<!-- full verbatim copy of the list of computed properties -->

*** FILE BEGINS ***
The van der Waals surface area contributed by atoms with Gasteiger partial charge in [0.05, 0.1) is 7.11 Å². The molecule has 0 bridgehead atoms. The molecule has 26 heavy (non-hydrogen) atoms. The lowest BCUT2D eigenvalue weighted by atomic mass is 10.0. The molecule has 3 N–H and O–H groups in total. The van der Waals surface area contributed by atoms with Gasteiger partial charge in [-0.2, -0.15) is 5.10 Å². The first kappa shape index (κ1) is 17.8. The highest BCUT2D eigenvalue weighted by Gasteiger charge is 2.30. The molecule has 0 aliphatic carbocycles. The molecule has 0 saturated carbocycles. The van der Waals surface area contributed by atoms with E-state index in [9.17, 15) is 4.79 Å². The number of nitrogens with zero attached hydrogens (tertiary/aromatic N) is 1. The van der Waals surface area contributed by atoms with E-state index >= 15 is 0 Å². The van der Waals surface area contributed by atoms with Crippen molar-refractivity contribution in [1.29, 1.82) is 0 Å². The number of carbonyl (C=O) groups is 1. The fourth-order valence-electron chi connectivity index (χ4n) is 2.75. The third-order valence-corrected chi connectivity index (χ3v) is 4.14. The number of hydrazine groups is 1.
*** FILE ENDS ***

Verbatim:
The van der Waals surface area contributed by atoms with Gasteiger partial charge in [0.05, 0.1) is 7.11 Å². The molecule has 0 bridgehead atoms. The molecule has 26 heavy (non-hydrogen) atoms. The lowest BCUT2D eigenvalue weighted by atomic mass is 10.0. The molecule has 3 N–H and O–H groups in total. The van der Waals surface area contributed by atoms with Gasteiger partial charge in [-0.2, -0.15) is 5.10 Å². The first kappa shape index (κ1) is 17.8. The highest BCUT2D eigenvalue weighted by Gasteiger charge is 2.30. The molecule has 0 aliphatic carbocycles. The molecule has 0 saturated carbocycles. The van der Waals surface area contributed by atoms with E-state index in [9.17, 15) is 4.79 Å². The number of nitrogens with zero attached hydrogens (tertiary/aromatic N) is 1. The van der Waals surface area contributed by atoms with E-state index >= 15 is 0 Å². The van der Waals surface area contributed by atoms with Crippen molar-refractivity contribution in [1.29, 1.82) is 0 Å². The number of carbonyl (C=O) groups is 1. The fourth-order valence-electron chi connectivity index (χ4n) is 2.75. The third-order valence-corrected chi connectivity index (χ3v) is 4.14. The number of hydrazine groups is 1.